3-3:30 Phytosanitary Irradiation in China Mr. Kenneth Hsiao, CGN, Dasheng Electron Accelerator Technology
3:30-4 Break
4-5 Panel: Optimizing treatment for Phytosanitary Purposes Mr. Eric Beers, Nordion
Mr. Randy Kirk, Applied Energy Devices
Mr. Tony Brown, MEVEX
Mr. Kenneth Hsiao, CGN Dasheng
5:30-7 Reception
  March 24
U.S. Imports
9-9:15 Market Access Program Activities Mr. Abraham Inouye, Foreign Agriculture Service
9:15:9:30 Addressing Phytosanitary Barriers to Trade Dr. Matthew Messenger, USDA-APHIS
9:30:-10:30 Panel: Export Markets: Opportunities and Challenges Mr. Abraham Inouye, Foreign Agriculture Service
Mr. Ken Gilliland, Western Growers
Mr. Guy Cotton, CA Cherry Export Association
Mr. Mark Golden, President of Umina Bros. Export
10:30-11 Break
11-11:30 Fruit Distribution Logistics Mr. Chris Connell, Commodity Forwarders, Inc.

11:30-12:15

Crossing the Border: A Case Study Mr. Ross Williams, Titan Farms
Ms. Margaret Smither, USDA-APHIS
Mr. Frank Benso, Gateway America
12:15-1:45 Lunch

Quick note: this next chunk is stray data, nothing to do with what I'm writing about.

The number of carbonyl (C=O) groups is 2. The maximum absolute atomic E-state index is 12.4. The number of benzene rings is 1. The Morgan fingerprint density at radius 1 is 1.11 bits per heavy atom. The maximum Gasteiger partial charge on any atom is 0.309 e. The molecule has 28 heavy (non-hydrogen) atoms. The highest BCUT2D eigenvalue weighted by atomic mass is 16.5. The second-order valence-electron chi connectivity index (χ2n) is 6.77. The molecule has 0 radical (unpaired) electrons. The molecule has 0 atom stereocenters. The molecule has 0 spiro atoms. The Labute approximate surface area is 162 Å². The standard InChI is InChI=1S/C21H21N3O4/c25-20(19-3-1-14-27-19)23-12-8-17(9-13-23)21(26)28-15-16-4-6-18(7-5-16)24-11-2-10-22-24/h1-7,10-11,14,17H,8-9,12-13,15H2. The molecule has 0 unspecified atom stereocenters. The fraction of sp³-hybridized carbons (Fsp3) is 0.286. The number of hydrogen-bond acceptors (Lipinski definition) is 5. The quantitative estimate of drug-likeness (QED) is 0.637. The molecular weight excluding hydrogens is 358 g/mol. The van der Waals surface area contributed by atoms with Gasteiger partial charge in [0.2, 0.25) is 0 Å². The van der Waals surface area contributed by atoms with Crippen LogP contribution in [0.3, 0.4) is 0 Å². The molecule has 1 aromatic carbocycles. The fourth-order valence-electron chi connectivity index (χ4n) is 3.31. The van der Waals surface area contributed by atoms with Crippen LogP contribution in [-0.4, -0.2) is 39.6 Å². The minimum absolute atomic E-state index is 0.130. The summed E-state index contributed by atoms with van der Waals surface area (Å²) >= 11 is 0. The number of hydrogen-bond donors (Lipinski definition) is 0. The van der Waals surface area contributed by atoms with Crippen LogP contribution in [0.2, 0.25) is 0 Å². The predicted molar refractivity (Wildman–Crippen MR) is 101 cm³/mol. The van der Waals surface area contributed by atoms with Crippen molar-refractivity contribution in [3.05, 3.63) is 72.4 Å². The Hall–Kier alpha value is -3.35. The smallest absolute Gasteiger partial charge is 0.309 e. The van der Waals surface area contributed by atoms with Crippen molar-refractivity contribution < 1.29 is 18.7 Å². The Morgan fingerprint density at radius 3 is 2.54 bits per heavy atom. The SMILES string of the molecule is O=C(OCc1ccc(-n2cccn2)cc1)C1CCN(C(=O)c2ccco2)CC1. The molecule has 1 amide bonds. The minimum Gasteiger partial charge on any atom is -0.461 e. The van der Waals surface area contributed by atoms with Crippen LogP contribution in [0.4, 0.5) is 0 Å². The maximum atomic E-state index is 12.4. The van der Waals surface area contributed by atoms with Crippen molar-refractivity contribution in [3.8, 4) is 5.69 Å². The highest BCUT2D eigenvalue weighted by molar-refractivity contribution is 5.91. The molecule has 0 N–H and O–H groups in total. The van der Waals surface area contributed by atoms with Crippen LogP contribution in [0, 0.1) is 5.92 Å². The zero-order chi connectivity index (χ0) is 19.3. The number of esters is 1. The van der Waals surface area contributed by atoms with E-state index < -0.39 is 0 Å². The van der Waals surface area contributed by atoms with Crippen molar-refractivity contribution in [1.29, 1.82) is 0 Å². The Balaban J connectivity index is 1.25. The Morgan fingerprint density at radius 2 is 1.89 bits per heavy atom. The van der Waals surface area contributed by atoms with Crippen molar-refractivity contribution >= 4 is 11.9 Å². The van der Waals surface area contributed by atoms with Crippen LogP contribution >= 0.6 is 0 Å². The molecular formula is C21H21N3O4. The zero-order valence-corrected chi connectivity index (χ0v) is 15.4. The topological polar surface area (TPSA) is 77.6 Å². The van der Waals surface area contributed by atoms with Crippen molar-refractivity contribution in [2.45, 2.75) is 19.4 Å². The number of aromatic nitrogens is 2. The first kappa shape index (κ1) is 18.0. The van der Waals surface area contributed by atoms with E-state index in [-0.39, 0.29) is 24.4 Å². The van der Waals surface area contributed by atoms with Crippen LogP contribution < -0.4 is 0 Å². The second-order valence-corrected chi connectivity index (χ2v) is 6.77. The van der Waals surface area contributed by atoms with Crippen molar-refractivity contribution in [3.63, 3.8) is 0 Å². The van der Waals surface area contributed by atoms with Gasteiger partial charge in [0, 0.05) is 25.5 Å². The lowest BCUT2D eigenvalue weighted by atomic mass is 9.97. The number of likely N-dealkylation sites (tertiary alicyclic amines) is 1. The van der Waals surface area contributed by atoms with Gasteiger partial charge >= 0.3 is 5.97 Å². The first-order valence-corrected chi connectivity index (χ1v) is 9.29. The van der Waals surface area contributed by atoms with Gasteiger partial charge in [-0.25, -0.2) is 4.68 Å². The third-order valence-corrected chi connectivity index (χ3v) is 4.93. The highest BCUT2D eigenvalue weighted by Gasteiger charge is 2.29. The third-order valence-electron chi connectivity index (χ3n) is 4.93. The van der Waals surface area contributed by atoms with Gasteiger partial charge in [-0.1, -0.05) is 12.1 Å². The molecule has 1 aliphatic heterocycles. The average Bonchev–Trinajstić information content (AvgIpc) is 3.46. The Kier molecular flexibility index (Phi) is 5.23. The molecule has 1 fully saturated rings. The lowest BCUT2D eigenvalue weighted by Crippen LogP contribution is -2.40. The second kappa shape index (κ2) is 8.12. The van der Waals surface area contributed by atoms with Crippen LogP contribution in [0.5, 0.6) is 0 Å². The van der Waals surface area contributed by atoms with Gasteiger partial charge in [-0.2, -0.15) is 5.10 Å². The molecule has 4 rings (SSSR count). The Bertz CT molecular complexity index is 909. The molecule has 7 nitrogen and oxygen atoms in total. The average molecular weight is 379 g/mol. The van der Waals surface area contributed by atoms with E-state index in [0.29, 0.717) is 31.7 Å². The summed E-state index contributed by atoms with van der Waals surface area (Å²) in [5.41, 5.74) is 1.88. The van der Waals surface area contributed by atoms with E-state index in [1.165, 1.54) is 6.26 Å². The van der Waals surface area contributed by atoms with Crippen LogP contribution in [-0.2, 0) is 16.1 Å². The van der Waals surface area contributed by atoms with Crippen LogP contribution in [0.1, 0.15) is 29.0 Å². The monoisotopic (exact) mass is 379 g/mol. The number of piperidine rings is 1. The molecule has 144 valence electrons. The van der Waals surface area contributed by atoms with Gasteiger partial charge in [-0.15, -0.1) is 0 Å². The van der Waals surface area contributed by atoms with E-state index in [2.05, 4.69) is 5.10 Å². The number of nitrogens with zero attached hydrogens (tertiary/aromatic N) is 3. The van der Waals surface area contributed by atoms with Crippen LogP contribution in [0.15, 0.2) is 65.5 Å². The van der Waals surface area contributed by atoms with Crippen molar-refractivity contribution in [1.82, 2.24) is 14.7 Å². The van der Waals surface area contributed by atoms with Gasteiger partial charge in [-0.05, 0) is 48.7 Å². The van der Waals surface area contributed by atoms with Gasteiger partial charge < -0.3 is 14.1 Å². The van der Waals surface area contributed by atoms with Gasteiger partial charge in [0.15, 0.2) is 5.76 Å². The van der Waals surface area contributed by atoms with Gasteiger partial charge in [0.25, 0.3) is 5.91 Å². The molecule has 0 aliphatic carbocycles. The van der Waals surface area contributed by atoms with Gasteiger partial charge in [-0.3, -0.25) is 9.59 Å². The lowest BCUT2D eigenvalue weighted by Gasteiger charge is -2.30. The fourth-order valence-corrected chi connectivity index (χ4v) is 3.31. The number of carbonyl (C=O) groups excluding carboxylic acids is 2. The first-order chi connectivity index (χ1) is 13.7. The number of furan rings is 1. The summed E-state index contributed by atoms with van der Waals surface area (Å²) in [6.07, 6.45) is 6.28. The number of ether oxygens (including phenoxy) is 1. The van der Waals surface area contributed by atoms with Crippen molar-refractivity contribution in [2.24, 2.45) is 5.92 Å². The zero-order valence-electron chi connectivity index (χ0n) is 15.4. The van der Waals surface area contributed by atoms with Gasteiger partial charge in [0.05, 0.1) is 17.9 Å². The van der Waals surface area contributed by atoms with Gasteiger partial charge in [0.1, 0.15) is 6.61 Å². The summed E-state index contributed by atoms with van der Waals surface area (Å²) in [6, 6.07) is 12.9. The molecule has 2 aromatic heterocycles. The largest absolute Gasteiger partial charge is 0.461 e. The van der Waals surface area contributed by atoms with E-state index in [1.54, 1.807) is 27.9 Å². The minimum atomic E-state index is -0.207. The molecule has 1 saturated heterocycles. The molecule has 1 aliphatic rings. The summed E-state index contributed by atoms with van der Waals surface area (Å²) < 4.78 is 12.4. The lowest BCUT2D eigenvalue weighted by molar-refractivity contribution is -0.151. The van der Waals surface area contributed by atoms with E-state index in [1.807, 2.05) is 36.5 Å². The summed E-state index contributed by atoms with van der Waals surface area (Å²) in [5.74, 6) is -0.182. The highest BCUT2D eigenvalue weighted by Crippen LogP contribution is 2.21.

1:45--2:00 US Imports: Recent Activity Dr. Prakash Hebbar, USDA-APHIS
2-2:20 Implementing Preclearance and Port of Entry Programs Dr. Laura Jeffers, USDA-APHIS
2:20-3:15 Panel: Port of Entry Programs: Facility Perspectives Mr. Frank Benso, Gateway America
Dr. Suresh Pillai, National Center for Electron Beam Research
Mr. Harlan Clemmons, Sadex
3:15-3:45 Break
3:45-4:15 Panel: Distributing Irradiated Fruit Dr. Bhaskar Savani
Mr. Gary Tozzo, MOR USA Inc.
4:15-5 Outlook for Phytosanitary Irradiation Roundtable Discussion

+ - Contact Us

Margaret Smither
Export Specialist 
USDA-APHIS-PPQ 
4700 River Road 
Riverdale, MD  20737
Phone: (301) 851-2235 
margaret.r.smither@usda.aphis.gov

Anuradha Prakash
Professor and Program Director
Food Science
Chapman University
One University Drive
Orange, CA  92866